Swing by! We have a nice level camping spot.
      Happy trails …

  • Kelly September 9, 2014, 4:00 pm

    ooooo!! I just want to look inside that house hehe. Beautiful post – confirming everything I have been thinking over the past couple of days. Thank you 🙂

  • becky garcia September 9, 2014, 6:28 pm

    Hari, I too want to say hurray for this list! it is so perfect! I have done all 5 of the steps you’ve mentioned here as part of the process of downsizing our home and moving into life on the move in a 24 ft rv. it’s a process but each of the steps you’ve outlined are so important along the way. thank you for sharing with all of us here. also, I am still re-reading your great book of letters Coming Home!

    • Hari September 10, 2014, 4:56 pm

      Hi Becky,
      Congrats on your downsize and life on the move. And thanks for reading my book!

  • becky garcia September 9, 2014, 6:30 pm

    and Tammy, thank YOU for sharing Hari’s post with all of us via your wonderful blog. I learn so much here so often. I feel so grateful, thank you.

  • Jen September 10, 2014, 1:57 am

    Hari you are a total inspiration! I read your book in one sitting and can’t wait to read it again. I love the way you weaved your personal story in with all the advice. You have inspired me to build my own tiny house and change my life. I am struggling as a teacher at the moment and reading about your experience and how you changed your life has helped me to feel as though I can take control of my happiness too. Thanks for sharing your story and wisdom – please write another book!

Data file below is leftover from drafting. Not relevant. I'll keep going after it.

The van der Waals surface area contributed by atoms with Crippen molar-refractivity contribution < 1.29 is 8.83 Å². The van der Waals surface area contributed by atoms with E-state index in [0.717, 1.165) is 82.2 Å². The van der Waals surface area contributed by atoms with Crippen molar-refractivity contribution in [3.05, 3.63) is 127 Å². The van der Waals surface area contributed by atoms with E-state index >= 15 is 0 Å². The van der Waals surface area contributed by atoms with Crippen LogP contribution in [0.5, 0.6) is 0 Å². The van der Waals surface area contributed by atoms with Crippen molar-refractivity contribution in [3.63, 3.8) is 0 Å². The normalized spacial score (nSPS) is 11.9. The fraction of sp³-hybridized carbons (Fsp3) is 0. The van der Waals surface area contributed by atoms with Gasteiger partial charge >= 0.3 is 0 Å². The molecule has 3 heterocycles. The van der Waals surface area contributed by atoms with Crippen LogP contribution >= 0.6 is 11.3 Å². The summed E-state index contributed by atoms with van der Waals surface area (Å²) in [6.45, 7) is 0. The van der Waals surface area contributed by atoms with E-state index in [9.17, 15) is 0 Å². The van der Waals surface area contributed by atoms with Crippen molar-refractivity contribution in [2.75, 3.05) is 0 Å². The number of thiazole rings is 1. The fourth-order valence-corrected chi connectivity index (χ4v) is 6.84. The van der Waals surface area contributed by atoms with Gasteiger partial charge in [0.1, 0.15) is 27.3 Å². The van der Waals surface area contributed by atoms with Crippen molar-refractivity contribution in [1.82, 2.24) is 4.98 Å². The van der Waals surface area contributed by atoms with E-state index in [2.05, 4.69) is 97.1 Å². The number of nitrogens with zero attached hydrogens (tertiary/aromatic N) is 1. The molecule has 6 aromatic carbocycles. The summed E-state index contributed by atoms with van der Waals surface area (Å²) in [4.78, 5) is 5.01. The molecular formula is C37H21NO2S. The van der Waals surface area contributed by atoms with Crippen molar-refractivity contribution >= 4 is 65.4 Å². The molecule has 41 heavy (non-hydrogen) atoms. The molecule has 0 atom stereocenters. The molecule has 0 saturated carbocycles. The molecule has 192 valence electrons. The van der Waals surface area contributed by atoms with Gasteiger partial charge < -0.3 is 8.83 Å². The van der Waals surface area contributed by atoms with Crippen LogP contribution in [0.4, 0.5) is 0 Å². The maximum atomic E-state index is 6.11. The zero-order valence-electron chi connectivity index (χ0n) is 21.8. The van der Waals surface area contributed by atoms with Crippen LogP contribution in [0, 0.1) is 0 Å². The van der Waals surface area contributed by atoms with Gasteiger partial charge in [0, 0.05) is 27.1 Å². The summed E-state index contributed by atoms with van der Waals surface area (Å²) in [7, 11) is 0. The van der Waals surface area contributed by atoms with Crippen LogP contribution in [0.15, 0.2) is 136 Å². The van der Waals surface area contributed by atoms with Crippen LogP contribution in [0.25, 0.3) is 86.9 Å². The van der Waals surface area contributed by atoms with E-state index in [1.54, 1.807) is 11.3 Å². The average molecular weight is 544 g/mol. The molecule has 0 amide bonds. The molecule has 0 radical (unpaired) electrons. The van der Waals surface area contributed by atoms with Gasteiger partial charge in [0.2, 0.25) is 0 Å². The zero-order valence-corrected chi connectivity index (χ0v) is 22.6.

• Hari September 10, 2014, 5:02 pm

      It’s so nice to realize that the words I wrote huddled in the corner of my tiny house helped someone. It’s really everything, isn’t it? Thank you for reading and sharing your experience with my book, Jen.

      I know the classroom can be a challenging place, and I hope you find the support and balance you need to find your happy place. I’m back in the classroom now–at Blue Mountain School (the one I left for the public school)–and I love it. I decided to go for the job that made me happy, and not the one that paid more–a major benefit of debt-free living. Good luck to you, Jen.

      • Hari September 10, 2014, 5:03 pm

        Oh! Thanks for encouraging me to write another book.

  • [email protected] September 10, 2014, 3:40 am

    Hari – I clicked through because I saw your photo on RK FB. So glad I did.Your home looks like one out of a storybook. So beautiful.
    I agree so much with what you have written. Firstly there’s a quote from Karen Lamb that sprang to mind as I started reading: “A year from now you will wish you had started today”. Secondly reading you had lost everything reminded me how very often we do not do things through fear of losing what we already have. But I know that many entrepreneurs (for example) have received their biggest successes after returning from hitting rock bottom. When there’s nothing to lose you have everything to gain. And gain you did! So beautiful!